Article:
Here’s the short version of how to use ruthlessly brief pitches and pop culture angles to land placements such as this one on TIME’s website.
I was working with a professor in our business school who co-authored a study about the advantages and disadvantages of working with people she called “socially distinct newcomers.” That’s a perfect, precise description of what she studied, so it’s absolutely the best way to explain the concept in her academic journal article.
But it’s obviously not very familiar language that would be useful in a pitch e-mail subject line or in the lead of a news release.
So I tried to think of a word or phrase that would convey that concept in the shortest amount of words. In my pitching workshop we talk about eight creative ways to come up with new angles for pitches. I applied one of them; it hit me: the person who most embodies the phrase “socially distinct” is the character Dwight Schrute on NBC’s “The Office.” So I used him to deliver the most interesting finding of the study in brief, familiar language. Here was the subject line of my e-mail: Study: Embrace the Dwight Schrutes in your ‘office’ for better performance.
I also used him in the headline and lead of my news release.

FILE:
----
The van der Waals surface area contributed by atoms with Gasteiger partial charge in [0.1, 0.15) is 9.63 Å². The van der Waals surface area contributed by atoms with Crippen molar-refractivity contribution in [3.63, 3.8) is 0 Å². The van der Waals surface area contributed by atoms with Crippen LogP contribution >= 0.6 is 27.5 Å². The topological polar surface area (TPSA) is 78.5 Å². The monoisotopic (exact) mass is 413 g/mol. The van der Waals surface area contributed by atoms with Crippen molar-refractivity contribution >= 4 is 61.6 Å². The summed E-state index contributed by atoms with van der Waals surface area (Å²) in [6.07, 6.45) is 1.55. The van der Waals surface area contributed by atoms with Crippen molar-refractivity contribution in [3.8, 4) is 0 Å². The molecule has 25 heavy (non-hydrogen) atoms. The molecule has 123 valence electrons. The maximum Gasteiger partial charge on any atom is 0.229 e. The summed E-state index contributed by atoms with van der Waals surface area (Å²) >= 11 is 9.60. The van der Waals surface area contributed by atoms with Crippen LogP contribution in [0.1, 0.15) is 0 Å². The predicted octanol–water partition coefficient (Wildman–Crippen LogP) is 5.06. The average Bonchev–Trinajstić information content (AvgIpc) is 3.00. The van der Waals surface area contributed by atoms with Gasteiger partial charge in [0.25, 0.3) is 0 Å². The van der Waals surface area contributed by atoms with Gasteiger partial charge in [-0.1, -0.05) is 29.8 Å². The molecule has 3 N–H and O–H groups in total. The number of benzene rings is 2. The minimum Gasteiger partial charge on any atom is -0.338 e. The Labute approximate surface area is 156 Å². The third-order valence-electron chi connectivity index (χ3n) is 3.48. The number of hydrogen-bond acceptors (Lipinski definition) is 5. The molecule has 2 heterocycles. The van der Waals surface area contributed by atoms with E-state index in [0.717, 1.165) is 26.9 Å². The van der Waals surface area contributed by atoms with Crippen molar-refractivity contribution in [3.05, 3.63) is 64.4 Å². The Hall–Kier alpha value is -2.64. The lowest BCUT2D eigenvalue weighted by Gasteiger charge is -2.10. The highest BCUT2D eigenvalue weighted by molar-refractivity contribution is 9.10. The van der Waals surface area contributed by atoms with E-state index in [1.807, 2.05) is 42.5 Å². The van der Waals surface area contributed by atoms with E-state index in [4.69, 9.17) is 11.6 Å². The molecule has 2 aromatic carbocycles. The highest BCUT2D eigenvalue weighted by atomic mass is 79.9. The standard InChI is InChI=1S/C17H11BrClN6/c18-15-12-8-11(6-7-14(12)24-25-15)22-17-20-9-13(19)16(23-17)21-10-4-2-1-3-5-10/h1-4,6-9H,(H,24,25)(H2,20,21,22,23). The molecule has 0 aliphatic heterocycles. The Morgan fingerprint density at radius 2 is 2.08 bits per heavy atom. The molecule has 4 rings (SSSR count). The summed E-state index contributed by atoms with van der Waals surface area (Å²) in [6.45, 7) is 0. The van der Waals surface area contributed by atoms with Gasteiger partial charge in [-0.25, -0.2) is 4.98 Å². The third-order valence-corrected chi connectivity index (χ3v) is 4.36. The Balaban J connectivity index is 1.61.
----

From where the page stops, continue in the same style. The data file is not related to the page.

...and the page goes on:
I then applied the targeting and pitching approaches I share in my workshop, and the reaction was great.
Media loved the excuse to put a photo of Dwight on their sites. Then the HR and management trades picked it up.
- Ruthlessly trim your pitches to make them as short as possible.
- Among other possibilities, consider an image or concept made familiar through pop culture to make your pitch stand out.
If you’d like to learn more about improving your pitches and media relations skills, join me for PRSA’s new seminar, Pitching Boot Camp: Winning Over Journalists and Bloggers in the New Media Landscape.
Michael Smart, principal of MichaelSMARTPR, has been landing top-tier coverage for 13 years. He also has trained more than 3,000 communicators across the globe how to boost their media and blog placements, including pros from Allstate, Disney, Verizon, Hilton, Honda, Edelman and many other organizations, large and small. He has twice been among the top-rated presenters at the PRSA International Conference.
As a public relations practitioner, you may have at one time or another faced the challenge of successfully pitching to harried journalists and public-relations-averse bloggers. To help you boost your coverage, media pitching coach Michael Smart will share hundreds of powerful tips and techniques in Pitching Boot Camp: Winning Over Journalists and Bloggers in the New Media Landscape, March 22, New York.
Register now for this seminar with the code PITCH03, and gain free access to one PRSA on-demand webinar.